Office of Research Training, Diversity, and Disparities Newsletter, September/October 2022

What’s New at NIDA

NIDA Loan Repayment Program – Applications due November 17th, 2022

NIDAs Loan Repayment Program (LRP) is accepting applications between September 1st – November 17th. NIDA will repay qualified educational debt up to $50,000 per year during a 2-year period. An applicant must be a citizen or permanent resident of the U.S., have a doctoral-level degree (e.g., M.D., Ph.D., Pharm.D., Psy.D., D.O., D.D.S., D.M.D., D.P.M., D.C., N.D., O.D., D.V.M.), and have educational debt equal to at least 20% of base salary. Eligible applicants engage 50% effort researching in one of the following areas:

  • Clinical – Patient-oriented research conducted with human subjects including epidemiological, outcomes, and health services research.
  • Pediatric – research that is directly related to diseases, disorders, and other conditions in children, including studies related to substance use and abuse in children and adolescents.
  • Health Disparities Research – research that addresses health disparities among underrepresented populations and supports health equality research across the life span that considers the impact of age, sex, gender, race, ethnicity, culture, and socioeconomic status on substance use and addiction.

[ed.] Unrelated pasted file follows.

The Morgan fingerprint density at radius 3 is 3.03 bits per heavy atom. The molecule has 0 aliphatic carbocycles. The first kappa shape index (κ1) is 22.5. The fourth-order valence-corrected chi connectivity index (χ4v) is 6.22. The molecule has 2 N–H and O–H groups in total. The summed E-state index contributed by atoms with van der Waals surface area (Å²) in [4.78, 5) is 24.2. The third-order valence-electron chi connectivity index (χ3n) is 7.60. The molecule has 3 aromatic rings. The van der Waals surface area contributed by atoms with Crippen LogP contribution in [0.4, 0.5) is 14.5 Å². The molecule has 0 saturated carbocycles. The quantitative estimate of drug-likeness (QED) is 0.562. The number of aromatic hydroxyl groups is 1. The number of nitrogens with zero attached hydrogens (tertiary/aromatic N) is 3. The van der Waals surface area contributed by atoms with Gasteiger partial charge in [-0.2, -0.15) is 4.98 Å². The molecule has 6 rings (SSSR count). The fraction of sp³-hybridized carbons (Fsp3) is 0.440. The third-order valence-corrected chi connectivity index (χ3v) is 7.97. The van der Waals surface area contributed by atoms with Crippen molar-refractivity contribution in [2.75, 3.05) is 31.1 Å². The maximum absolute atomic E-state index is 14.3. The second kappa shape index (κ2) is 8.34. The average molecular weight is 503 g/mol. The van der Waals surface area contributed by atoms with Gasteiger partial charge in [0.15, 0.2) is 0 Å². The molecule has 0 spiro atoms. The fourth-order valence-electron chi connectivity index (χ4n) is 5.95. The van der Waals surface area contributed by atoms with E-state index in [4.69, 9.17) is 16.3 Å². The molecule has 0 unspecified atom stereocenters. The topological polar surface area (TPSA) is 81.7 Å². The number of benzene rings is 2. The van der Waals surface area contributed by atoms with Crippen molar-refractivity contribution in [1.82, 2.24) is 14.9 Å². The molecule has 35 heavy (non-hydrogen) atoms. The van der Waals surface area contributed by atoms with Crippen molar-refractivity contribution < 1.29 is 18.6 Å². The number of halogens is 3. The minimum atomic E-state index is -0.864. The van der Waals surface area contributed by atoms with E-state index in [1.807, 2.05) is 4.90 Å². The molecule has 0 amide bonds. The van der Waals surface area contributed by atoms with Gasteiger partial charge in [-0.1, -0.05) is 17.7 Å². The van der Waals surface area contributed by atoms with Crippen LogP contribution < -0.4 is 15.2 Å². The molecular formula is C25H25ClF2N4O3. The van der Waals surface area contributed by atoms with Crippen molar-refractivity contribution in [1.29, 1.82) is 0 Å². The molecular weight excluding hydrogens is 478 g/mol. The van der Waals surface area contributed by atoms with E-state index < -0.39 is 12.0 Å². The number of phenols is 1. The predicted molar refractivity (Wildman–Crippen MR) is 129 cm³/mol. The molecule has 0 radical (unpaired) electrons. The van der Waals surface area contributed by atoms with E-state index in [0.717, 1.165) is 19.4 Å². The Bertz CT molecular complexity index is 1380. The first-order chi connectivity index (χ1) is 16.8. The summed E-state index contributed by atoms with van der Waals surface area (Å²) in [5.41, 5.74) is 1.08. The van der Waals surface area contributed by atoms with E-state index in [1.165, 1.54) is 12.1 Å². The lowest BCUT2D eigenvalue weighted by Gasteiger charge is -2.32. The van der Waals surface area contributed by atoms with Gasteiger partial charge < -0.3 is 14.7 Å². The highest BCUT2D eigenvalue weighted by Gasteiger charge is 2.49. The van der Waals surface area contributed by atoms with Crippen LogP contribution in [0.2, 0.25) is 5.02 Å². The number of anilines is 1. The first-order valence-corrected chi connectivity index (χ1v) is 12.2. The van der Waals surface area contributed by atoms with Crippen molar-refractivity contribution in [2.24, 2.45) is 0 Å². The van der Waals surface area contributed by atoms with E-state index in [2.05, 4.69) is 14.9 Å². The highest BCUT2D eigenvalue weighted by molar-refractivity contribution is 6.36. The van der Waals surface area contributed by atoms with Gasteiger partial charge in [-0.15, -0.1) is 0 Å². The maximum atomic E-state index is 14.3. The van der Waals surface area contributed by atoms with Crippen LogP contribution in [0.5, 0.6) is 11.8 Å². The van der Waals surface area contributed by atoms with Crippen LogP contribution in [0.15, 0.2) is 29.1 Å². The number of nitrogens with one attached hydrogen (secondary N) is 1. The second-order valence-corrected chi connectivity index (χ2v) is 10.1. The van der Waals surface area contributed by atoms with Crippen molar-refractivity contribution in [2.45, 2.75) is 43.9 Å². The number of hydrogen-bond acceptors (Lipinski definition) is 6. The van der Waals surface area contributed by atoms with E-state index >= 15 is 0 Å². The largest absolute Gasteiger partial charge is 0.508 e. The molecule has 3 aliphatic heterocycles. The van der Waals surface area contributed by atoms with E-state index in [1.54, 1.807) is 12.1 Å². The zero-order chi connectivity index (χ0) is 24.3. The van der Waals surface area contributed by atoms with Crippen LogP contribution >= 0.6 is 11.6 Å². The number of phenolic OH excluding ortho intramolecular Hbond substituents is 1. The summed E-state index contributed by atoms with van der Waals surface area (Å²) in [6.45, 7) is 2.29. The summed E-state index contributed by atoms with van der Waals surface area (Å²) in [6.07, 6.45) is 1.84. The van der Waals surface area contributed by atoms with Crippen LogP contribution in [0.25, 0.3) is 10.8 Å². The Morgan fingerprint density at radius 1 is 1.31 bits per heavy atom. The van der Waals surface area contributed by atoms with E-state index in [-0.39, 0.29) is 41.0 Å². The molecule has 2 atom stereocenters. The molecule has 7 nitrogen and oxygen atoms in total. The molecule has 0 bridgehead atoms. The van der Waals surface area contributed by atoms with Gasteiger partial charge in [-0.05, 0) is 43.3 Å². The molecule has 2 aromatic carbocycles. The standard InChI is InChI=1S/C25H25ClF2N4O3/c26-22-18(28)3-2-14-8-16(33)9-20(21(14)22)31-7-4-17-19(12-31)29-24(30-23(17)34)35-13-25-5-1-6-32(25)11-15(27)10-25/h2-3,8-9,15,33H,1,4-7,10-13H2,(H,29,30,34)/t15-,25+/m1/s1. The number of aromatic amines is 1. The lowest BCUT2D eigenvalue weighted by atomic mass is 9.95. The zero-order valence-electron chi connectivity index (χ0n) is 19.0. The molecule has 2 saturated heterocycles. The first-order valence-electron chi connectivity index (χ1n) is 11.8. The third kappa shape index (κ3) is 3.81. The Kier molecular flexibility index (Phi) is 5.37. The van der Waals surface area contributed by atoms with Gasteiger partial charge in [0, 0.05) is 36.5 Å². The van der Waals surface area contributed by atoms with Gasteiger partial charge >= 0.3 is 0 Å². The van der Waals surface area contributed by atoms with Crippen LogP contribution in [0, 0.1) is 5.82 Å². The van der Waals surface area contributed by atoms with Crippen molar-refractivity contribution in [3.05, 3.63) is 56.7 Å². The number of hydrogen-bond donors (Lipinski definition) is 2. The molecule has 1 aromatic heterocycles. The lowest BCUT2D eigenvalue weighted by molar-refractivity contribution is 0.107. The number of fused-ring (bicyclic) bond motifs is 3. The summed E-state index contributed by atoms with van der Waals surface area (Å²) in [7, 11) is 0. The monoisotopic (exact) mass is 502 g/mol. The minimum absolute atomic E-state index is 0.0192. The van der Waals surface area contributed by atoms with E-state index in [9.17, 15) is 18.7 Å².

• LRP REACH – NIDA will be accepting LRP REACH applications for each of the following categories:
    • Forensic Pathologists and Medical Examiners working in the field of drug overdose
    • Addiction scientists working in drug development
    • Data Scientists/Computational Neuroscientists focusing on addiction

If you plan to apply to the LRP, or have eligibility questions, please contact Dr. Lindsey Friend (

Congratulations to NIDA Diversity Supplement FY2022 Awardees!

We would like to congratulate the awardees of NIDA Diversity Supplements for Fiscal Year 2022! The goal of the Diversity Supplement is to help bridge post baccalaureates, graduate/medical students, postdoctoral students, and ESIs from underrepresented backgrounds into independent research careers in substance use and addiction. See below for a full list of FY2022 Diversity Supplement awardees.

FY2022 Diversity Supplement Awardees

Congratulations to the Fiscal Year 2022 NIDA Diversity Supplement Awardees and Candidates!

This information was compiled from the NIH RePORTER and the NIDA Office of Diversity and Health Disparities. 

Grant NumberPIInstitution Receiving the Supplement to Promote DiversityProject Title